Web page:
Artist and Instructor Angelique Byrne: On Fire to Foster Community through Art, Part 2

What do fire, Milwaukee history, quilting, civics, and street art have in common? 

If you don’t know, first go back and read about my guest, artist and instructor Angelique Byrne. Then continue here as Angelique shares more about her creative process and how she brings art experiences to her students through an interdisciplinary approach at Pathways High in Milwaukee.

Angelique Byrne; all photos courtesy of Angelique

How do you create? 

Angelique: My creative process varies depending on my medium. I definitely need to find some type of inspiration first. Usually, for me the inspiration comes from color, texture, and spaces paired with a concept. The concept is usually something that relates to nature when I’m making clay sculpture.  

I will usually sketch and gather images first. Then I make series of pieces that are similar, allowing them to evolve and change from piece to piece. 

I find the repetition to be motivating: 
how can I change the next piece or make it better? 
How can I push the texture, the shape, or concept more?  

I also am very interested in the environment, social issues, and other issues in our news. These concepts come out more in my seminar design with students. It’s fun to take these concepts and see how my classroom community or school community can bring it alive. 

Rube Goldberg Project made with students at KM Perform

Rube Goldberg was an illustrator who made elaborate machines in illustrations that were both comical and fictional.  Each year for the Rube Goldberg Machine competition, there’s a specific function the machine needs to do. One year it was pouring cereal and milk.   

Our whole school participated in a school-wide competition. The students had to brand their machine, come up with a logo, narrative, and story that went along with the machine.

Each one was unique and decorated to fit their concept. Students needed to set up their machine for different judges, show how it worked, and tell the story.

What kinds of interdisciplinary seminars do you have in the classroom?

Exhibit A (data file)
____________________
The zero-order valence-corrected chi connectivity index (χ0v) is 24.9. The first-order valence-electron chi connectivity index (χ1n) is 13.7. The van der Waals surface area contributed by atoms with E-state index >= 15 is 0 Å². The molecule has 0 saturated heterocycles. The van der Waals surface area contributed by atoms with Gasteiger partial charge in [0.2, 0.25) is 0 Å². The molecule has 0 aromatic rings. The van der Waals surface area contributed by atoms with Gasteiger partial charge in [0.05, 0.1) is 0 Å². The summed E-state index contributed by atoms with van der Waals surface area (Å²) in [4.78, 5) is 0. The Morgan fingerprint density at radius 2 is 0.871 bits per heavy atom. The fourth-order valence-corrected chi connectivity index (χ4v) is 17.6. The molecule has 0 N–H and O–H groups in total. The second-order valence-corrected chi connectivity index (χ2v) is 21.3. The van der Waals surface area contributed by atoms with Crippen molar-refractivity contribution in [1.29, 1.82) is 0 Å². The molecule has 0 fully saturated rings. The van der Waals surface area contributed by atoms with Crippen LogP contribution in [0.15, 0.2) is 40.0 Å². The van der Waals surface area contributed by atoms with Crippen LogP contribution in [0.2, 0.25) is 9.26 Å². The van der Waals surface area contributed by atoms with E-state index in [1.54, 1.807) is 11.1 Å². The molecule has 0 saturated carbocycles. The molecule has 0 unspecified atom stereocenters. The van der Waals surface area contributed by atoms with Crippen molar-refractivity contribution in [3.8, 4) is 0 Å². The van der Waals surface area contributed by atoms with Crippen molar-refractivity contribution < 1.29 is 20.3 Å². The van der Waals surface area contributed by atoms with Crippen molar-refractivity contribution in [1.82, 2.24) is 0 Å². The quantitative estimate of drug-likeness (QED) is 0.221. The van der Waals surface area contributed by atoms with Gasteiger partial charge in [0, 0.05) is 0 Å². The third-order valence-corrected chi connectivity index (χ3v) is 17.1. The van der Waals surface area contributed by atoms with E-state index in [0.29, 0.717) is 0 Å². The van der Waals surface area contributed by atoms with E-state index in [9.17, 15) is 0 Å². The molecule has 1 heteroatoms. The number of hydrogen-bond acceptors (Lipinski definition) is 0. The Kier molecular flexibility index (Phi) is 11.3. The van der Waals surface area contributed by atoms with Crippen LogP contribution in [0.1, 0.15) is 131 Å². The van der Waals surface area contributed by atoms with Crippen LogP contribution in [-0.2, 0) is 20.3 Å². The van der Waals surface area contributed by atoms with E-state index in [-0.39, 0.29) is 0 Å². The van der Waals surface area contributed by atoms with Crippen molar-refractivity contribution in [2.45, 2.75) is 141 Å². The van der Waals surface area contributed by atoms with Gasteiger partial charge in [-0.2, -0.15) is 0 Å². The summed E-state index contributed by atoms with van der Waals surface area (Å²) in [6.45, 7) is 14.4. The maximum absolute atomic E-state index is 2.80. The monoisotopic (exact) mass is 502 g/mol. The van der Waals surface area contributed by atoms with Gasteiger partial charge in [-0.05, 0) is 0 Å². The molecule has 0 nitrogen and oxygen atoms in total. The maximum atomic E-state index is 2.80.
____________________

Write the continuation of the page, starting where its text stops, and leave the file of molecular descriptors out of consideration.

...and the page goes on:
Angelique: Examples of seminars might be:

  • “Upscaling History: Creating Apps to educate people on Milwaukee History”
  • “Street Art in Milwaukee”
  • “Ultimate Design Project”
  • “Global Citizenship”
  • “The Art and Math of Quilting” 

. . . and many more.  They are interdisciplinary because kids can earn standards that will go toward a credit from multiple subject areas. For example, “Upscaling History” will be standards in Humanities/Civic engagement, Communication Arts/English and Design.

All seminars have multiple subject areas integrated. We work on a mastery-based system so students may revisit these standards multiple times before becoming proficient or mastery in the standard. 

Within these seminars, students also have choice to go deeper into concepts and issues they care about. This really helps because they can use their own creativity and pair it with the skills I’m teaching. The skills build confidence along with personal expression. 

Raku firing with students

How do you bring creativity into your daily life? 

Angelique: Besides everything else I mentioned, I love to design for my house or problem solve in my mind. I also love to figure out how a system or object can be designed better. It’s something I naturally do, sometimes to a fault. 

I’m always looking at the next rendition. For my house, I love to redesign rooms, plan gardens, and think about the next renovation I can start. I love to pick colors, tile, finishes, and all other parts of renovating and redesigning.